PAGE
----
Iwo Jima Monuments, Memories, and the American Hero
Review text: There is a certain resonance in Iwo Jima.This is popular culture at its best, thoroughly enjoyable to read right down to the discussion of the statue's use in political cartoons and the final chapter on the 40th reconciliation reunion with the Japanese.This gripping book has much t...
Harvard University Press
|Collection:||DeGruyter MPG Collection - Collection details see MPG.ReNa|
|Summary:||Review text: There is a certain resonance in Iwo Jima.This is popular culture at its best, thoroughly enjoyable to read right down to the discussion of the statue's use in political cartoons and the final chapter on the 40th reconciliation reunion with the Japanese.This gripping book has much to say about war symbolism in popular culture, overwrought patriotism and military valor.Karal Ann Marling and John Wetenhall, two specialists on the social history of American art and architecture, examine the extraordinary career of the Rosenthal photograph and the de Weldon monument. They chose well, for as Iwo Jima amply documents, few symbols better illustrate the ambivalent and ever-changing American ideas about war heroism, patriotism and sacrifices...Intriguing.It is one of the virtues of this riveting book, co-written by a university professor and a museum curator, that it embraces rather than evades the multiple ironies, paradoxes and contradictions that cluster around a single snapshot of five Marines and a Navy corpsman raising a flag on a newly captured Japanese island near the ragged end of World War II. For, not surprisingly, the story of the flag-raising on Iwo Jima turns out to be the quintessentially American tale, underlining the virtues we prize and those we ignore, the competing lures of reality and illusion, and what happens when ghastly war and genuine heroism come face to face with a ravenous publicity machine and a country's need for simple answers to painfully complex questions of national purpose and personal sacrifice. It is not a pretty picture...[Marling and Wetenhall have] told this cautionary tale with remarkable even-handedness and intelligence. The story they tell is not only fascinating, it points to a chilling moral about the continued necessity to be vigilant when governments prefer symbolism to truth|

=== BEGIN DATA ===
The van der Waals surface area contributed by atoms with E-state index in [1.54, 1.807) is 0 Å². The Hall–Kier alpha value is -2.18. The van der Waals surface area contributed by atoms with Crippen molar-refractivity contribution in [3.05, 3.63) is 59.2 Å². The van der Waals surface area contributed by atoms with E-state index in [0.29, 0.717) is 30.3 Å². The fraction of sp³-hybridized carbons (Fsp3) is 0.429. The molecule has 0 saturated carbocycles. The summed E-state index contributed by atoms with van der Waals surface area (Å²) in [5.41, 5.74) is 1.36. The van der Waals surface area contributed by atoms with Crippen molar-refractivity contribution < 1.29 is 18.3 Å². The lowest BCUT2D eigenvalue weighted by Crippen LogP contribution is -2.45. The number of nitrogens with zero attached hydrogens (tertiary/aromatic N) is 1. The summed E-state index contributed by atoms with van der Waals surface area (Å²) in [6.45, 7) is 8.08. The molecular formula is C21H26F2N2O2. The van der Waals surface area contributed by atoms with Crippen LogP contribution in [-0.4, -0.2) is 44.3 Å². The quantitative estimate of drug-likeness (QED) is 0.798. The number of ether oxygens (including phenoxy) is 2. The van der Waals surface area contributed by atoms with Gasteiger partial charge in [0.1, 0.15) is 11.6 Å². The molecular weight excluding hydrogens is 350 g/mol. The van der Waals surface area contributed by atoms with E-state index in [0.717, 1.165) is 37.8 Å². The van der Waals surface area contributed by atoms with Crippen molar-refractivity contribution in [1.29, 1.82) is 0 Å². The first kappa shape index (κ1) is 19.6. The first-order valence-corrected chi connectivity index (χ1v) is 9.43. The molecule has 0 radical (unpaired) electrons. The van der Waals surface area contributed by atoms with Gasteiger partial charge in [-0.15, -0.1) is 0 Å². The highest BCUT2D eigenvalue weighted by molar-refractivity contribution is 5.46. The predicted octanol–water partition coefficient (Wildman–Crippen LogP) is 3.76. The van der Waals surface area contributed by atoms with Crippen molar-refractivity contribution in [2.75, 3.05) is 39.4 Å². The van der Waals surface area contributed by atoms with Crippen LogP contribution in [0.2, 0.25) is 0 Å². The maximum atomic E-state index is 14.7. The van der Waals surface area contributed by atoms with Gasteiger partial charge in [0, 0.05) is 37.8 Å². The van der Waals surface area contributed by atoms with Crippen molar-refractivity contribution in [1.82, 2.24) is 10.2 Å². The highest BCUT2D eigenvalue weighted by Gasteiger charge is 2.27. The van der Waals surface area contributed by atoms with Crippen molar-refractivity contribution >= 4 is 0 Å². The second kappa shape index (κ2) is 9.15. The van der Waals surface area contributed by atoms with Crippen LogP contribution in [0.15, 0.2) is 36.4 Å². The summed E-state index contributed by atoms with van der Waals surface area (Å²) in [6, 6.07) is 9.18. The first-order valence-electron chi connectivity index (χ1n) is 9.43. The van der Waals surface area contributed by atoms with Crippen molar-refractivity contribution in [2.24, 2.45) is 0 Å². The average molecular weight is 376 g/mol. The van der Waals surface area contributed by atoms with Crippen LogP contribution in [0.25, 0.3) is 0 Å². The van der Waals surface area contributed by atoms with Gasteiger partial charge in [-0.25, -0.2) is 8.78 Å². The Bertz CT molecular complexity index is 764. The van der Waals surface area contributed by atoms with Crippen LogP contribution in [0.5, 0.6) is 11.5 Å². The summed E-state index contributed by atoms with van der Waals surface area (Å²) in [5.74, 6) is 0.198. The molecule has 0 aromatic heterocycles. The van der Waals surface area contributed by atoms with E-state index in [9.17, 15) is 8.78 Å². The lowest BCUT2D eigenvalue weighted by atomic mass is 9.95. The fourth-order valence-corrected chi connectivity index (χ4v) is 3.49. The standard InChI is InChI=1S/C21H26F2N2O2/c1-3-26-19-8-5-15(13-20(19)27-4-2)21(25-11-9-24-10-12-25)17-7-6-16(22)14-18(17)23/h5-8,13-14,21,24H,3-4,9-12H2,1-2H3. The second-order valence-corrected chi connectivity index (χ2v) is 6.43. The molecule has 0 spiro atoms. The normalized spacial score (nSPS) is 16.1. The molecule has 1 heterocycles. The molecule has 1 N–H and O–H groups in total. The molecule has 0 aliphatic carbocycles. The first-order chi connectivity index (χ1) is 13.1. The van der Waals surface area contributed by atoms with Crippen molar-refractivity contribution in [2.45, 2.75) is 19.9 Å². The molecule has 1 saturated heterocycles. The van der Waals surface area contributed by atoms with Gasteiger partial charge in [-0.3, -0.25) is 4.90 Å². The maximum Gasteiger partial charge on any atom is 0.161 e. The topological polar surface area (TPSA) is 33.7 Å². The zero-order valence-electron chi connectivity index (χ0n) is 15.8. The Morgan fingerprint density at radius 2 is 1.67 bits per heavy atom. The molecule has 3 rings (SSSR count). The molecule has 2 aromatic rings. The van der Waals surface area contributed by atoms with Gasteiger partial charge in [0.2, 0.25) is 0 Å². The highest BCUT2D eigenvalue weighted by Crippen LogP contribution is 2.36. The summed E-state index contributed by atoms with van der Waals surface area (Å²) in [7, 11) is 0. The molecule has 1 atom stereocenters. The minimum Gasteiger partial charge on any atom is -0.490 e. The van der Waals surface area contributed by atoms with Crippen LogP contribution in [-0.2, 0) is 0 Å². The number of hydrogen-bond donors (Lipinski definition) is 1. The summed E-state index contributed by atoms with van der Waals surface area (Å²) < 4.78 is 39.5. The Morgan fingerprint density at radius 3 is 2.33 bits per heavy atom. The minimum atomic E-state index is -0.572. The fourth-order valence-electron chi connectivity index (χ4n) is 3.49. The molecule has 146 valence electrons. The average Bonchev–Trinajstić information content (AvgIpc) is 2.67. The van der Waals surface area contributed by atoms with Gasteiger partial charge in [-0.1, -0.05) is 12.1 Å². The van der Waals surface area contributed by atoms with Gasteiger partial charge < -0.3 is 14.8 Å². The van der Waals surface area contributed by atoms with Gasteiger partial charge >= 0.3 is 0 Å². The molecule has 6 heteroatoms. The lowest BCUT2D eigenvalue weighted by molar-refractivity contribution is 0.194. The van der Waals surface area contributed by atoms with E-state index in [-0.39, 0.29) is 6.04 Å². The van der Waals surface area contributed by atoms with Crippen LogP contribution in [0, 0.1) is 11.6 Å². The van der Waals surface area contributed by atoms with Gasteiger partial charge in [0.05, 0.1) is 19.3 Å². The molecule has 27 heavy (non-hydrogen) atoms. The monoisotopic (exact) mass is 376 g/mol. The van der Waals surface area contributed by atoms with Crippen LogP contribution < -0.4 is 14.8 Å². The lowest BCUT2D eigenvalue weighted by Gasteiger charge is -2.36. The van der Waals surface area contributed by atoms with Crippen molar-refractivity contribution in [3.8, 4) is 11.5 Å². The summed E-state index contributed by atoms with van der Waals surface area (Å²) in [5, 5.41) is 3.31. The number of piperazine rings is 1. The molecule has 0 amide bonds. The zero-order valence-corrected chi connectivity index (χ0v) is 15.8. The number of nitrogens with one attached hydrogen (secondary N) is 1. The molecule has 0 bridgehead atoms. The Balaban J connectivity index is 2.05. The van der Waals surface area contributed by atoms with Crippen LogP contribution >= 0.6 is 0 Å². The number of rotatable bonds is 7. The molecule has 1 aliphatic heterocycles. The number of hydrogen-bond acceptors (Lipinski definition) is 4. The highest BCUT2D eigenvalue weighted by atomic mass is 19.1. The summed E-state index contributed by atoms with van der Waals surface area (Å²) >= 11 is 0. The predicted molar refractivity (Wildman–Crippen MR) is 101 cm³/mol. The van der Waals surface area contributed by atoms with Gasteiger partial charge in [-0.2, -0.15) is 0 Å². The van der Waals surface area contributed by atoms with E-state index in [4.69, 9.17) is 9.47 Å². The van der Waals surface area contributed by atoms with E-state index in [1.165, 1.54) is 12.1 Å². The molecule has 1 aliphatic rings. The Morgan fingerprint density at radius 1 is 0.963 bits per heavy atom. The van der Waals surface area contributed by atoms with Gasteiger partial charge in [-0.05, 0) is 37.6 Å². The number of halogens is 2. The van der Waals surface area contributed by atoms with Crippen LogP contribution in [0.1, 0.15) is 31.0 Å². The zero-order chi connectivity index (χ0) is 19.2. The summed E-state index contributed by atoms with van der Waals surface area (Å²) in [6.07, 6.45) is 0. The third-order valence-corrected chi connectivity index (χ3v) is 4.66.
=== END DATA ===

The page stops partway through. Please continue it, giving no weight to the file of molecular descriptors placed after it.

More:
Biographical note: MarlingKaral Ann: Karal Ann Marling is Professor of Art History at the University of Minnesota
|Physical Description:||300 S. Ill|